By Leo Babauta
In this webinar, I go over our habit goals, some of our excuses in not doing them, and what to do instead. I also answered some awesome questions.
I’ve broken this webinar recording into two parts:
- Part I – My Talk: How to Stop Buying Our Own Excuses (See notes)
- Part II – Questions & Answers: I answered questions dealing with procrastination, writing, pushback from loved ones, anxiety and more!
Part I: Leo’s Talk (with notes)
Here are the notes from my talk (video is below the notes):
How to Stop Buying Our Own Excuses:
If you’ve been trying to form habits/rituals this year (and last), you know that things get in the way
– some of them are external things, like work demands, people getting sick, visitors, unexpected events
– but a lot of time the thing getting in the way is ourselves
We get in the way by:
– putting off starting
– rationalizing not doing it today
– beating ourselves up if we don’t do what we planned
– rushing through it and not enjoying the habit
– mentally complaining about it
These all result in us not wanting to do the habit, and then creating excuses. Rationalizations. Justifications.
Some common ones:
- “I’m too tired” or “I’m too tired, I’ll do this much better tomorrow”.
- “I can do it later”
- “Just giving in this once won’t hurt” or – “nothing happens if I skip it once”
- “It’s not a big deal if you do this other thing real quick”
- â€œOooh, this looks interesting. Iâ€™ll get back to the task in a moment.â€
- “I’ve been working hard, I deserve a break/treat”
- “I’m busy now” or “It’s not a priority right now”
- “I’ll do my habit, but first let me do this little task or get everything in order firstâ€œ (perfectionism)
- “I donâ€™t have a big enough chunk of time to do this now”
Sometimes we don’t even think about what weâ€™re not doing. It just happens â€¦ but under this not thinking is a habitual excuse that we donâ€™t even verbalize in our heads anymore.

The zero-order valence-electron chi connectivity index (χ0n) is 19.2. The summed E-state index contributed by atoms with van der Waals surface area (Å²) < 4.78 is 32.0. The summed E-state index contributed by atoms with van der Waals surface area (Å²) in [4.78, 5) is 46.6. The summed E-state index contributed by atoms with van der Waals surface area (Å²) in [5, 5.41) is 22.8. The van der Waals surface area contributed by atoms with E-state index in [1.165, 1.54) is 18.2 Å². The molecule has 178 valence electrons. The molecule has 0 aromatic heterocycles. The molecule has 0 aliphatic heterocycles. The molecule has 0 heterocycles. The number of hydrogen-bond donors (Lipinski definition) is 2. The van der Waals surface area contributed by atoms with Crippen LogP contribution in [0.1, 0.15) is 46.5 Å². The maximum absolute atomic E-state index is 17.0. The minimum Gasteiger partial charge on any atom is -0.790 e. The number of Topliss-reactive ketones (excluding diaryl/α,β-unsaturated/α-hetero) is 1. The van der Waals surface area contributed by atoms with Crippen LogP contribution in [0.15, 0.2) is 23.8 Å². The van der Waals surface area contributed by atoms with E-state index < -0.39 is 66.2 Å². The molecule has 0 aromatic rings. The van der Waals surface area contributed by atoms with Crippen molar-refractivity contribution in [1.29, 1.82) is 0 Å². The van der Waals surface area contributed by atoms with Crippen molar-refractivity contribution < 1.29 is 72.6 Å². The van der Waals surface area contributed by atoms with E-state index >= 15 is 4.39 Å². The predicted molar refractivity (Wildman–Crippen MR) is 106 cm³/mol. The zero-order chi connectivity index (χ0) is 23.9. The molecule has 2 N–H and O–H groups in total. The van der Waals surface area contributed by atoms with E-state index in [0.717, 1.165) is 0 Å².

What’s going on?
– we are feeling resistance/aversion to doing the thing we committed to
– we desperately or mindlessly seek a way out – an escape – which is why we rationalize
– we discount the effect of putting it off
– we take more seriously our rationalizations
– it’s our little kid wanting to run
What’s the effect?
– we don’t live up to our commitments to ourselves
– we get into the mental habit of looking for the escape
– we build up stress, debt, bad health, piled up work, worsened relationships
Sometimes, the effect is good: putting something off isn’t always harmful. But to know the difference, we have to be incredibly honest with ourselves – are we trying to escape, or is this the most loving thing I can do?
It takes time to realize the difference.
What can we do instead of buying our excuses?
Recognize that we’re doing our old mental habit.
Get in touch with the aversion, fear, resistance.
See that it’s trying to create an escape. Give compassion.
Stand for yourself. Stand for courage, a bigger heart, your devotion.
Be the bigger self you envision.
From this place of a bigger heart, a fierce compassion, a courageous love — what is the best action you can take? What will the long-term result of this action be?
Is this your most authentic self, or your little kid wanting to run?
This isn’t about strictness & discipline, harshness or judgment. Those are not helpful, and they are not from a place of the bigger heart. Instead, this is about growing up out of our scared little child, it’s about standing for something bigger than ourselves, being the leader, the strong courageous heart, that we’ve always wanted to be.
What will you stand for? How can you grow beyond the scared little child? How can you remind yourself of that in the moments of trying to escape?
Part II: Questions and Answers
Questions answered in this video:
- Iâ€™m currently concentrating on the unprocrastination habit. One thing I’ve noticed is I can do one very well, but then I feel like I want the reward / break… but part of the problem is I don’t re-start. How do I best give myself the reward / break without de-railing myself?
- Iâ€™m finishing a book this month and I have quite a bit of fear over some of the things I’m trying to do. It’s a diverse cast of characters and I’m writing from other cultures than my own. I’ve researched and am being as respectful and empathetic as I can. One of my goals is to make stories from POVs that give focus to underserved groups. Afraid of doing it wrong though keeping on.
- My success in some habits has created pushback from loved ones that has escalated the further I progress. Do you have suggestions for handling this?
- Life is a collection of various habits, how do you balance and build trust in how much to give to each one? I often feel I’m letting myself down not giving enough to each one :-)
- I don’t struggle with specific fears, but with a general feeling of undefined anxiety, a sense of constant low level danger. What habits would you recommend to develop more trust in life?